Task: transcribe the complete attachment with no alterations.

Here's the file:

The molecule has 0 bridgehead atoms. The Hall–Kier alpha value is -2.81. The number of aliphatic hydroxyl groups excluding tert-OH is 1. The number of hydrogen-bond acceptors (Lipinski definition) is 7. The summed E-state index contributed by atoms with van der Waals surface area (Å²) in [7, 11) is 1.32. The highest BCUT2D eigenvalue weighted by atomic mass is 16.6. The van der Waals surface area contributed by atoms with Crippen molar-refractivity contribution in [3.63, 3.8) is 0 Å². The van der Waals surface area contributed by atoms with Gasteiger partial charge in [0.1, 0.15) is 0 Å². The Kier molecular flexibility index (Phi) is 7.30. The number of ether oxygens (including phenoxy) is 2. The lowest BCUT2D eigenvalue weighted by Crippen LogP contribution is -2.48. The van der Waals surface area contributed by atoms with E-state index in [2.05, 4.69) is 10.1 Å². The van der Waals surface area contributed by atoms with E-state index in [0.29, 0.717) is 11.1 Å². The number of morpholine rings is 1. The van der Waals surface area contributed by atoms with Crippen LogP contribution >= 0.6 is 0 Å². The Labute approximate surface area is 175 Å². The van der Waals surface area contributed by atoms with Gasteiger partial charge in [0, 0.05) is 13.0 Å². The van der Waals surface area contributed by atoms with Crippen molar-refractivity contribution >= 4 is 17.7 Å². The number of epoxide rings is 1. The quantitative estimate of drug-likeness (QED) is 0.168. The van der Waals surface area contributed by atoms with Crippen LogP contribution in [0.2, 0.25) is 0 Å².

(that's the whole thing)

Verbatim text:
The molecule has 0 bridgehead atoms. The Hall–Kier alpha value is -2.81. The number of aliphatic hydroxyl groups excluding tert-OH is 1. The number of hydrogen-bond acceptors (Lipinski definition) is 7. The summed E-state index contributed by atoms with van der Waals surface area (Å²) in [7, 11) is 1.32. The highest BCUT2D eigenvalue weighted by atomic mass is 16.6. The van der Waals surface area contributed by atoms with Crippen molar-refractivity contribution in [3.63, 3.8) is 0 Å². The van der Waals surface area contributed by atoms with Gasteiger partial charge in [0.1, 0.15) is 0 Å². The Kier molecular flexibility index (Phi) is 7.30. The number of ether oxygens (including phenoxy) is 2. The lowest BCUT2D eigenvalue weighted by Crippen LogP contribution is -2.48. The van der Waals surface area contributed by atoms with E-state index in [2.05, 4.69) is 10.1 Å². The van der Waals surface area contributed by atoms with E-state index in [0.29, 0.717) is 11.1 Å². The number of morpholine rings is 1. The van der Waals surface area contributed by atoms with Crippen LogP contribution >= 0.6 is 0 Å². The Labute approximate surface area is 175 Å². The van der Waals surface area contributed by atoms with Gasteiger partial charge in [0, 0.05) is 13.0 Å². The van der Waals surface area contributed by atoms with Crippen molar-refractivity contribution >= 4 is 17.7 Å². The number of epoxide rings is 1. The quantitative estimate of drug-likeness (QED) is 0.168. The van der Waals surface area contributed by atoms with Crippen LogP contribution in [0.2, 0.25) is 0 Å².